The push is on for Obama to pardon Leonard Peltier before the U.S. President’s term ends. With that in mind, we offer this backgrounder:
“Before there was ‘Idle No More’, before the Supreme Court and the overturning of land title, before Caledonia, Ipperwash and Oka, and even before ‘Section 35’, the early 1970s provided the first modern ‘hero’ of the aboriginal rights movement. Leonard Peltier obtained celebrity status worldwide as representative of the injustice and suffering of North American Indians.
There was only one problem with this picture: Leonard Peltier was in reality a thug enforcer for the ‘American Indian Movement’ (A.I.M.) — and a murderer, to boot. Grab a coffee and settle in for the made-for-tv saga: The fabricating of an Indian ‘legend’… Continue reading ‘Leonard Peltier Is NOT A Political Prisoner’
The Canadian people, and most certainly Canadian children, are almost continually subjected to Aboriginal Industry propaganda, a pillar of which is the historical narrative whereby murderous, thieving Europeans impose ‘genocide’ and violence on the innocent, saintly and otherwise virtuous aboriginal inhabitants. While not wishing to belabour the point, we still feel compelled to occasionally present some historical balance:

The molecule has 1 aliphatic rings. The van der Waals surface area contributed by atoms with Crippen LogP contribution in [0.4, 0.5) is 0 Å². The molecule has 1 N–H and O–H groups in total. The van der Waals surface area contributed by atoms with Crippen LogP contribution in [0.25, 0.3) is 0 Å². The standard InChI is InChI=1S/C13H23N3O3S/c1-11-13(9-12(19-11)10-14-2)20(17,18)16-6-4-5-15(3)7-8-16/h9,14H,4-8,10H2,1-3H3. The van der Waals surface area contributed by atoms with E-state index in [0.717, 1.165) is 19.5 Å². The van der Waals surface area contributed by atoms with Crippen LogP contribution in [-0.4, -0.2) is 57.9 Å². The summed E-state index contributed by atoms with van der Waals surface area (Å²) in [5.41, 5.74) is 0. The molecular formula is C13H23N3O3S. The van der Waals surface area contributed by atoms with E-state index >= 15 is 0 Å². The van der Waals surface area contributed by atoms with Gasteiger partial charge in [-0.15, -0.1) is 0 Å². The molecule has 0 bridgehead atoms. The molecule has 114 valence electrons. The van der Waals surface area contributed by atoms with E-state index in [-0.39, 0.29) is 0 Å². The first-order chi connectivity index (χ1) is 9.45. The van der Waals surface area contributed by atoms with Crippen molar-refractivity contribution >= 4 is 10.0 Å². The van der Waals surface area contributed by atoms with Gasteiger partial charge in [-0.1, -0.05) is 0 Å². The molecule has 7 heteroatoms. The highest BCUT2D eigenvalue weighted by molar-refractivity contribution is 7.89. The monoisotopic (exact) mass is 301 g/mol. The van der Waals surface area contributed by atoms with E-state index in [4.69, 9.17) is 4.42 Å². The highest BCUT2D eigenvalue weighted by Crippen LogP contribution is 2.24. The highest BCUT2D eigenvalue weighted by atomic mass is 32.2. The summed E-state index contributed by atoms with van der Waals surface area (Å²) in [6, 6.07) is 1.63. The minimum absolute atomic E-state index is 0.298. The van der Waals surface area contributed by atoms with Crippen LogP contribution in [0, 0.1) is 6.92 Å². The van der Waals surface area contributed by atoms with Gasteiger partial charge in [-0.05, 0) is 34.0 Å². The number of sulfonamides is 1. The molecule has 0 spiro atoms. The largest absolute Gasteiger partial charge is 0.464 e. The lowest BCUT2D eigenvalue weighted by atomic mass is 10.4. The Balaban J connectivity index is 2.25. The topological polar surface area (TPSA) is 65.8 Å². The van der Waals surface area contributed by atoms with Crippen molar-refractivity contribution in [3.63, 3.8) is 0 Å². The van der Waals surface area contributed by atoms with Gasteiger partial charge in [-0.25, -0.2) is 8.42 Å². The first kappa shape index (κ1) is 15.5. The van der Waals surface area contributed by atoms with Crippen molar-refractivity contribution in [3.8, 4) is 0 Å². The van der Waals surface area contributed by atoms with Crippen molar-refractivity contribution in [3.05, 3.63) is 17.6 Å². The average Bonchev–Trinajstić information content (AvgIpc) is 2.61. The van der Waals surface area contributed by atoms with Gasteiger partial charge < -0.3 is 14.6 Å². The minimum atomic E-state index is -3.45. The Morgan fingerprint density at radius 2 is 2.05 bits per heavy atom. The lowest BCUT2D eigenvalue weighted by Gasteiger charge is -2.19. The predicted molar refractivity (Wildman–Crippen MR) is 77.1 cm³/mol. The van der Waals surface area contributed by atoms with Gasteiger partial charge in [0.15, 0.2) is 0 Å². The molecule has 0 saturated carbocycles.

“In the evening of August 4, 1689, the night of the Lachine massacre, a violent rainstorm hovered above the Saint Lawrence and the Island of Montréal. Lightning flashed repeatedly across the sky and deafening thunder resounded above the seventy-seven houses of the community of Lachine.
“As the Canadiens slept in their isolated farms, fifteen hundred Iroquois stepped ashore, undetected by the sentries who had sought shelter against the fierce storm. Hidden by the night, warriors fanned out in small bands and readied themselves to attack isolated farmhouses.
“They lurked on the edges of the woods, away from the dogs who might have given warning. These men dressed only in loincloths, their faces painted in grotesque shapes meant to frighten their victims, waited for the light of dawn to pillage the community. Continue reading ‘The Lachine Massacre’
“Across Canada, in nearly one-third of all homicide cases in 2014, the accused person was of aboriginal descent, although indigenous people only make up five per cent of the Canadian population, the report shows. The likelihood aboriginal people will be accused of homicide is 10 times greater than for the non-aboriginal population.”“For the first time, police-reported data includes whether victims and people accused of homicide were aboriginal.
“Of the 431 people accused of homicide in Canada, 32% were aboriginal — 10 times higher than the rate for non-aboriginals.
http://www.statcan.gc.ca/daily-quotidien/151125/dq151125a-eng.htm Continue reading ‘Finally, The Truth…’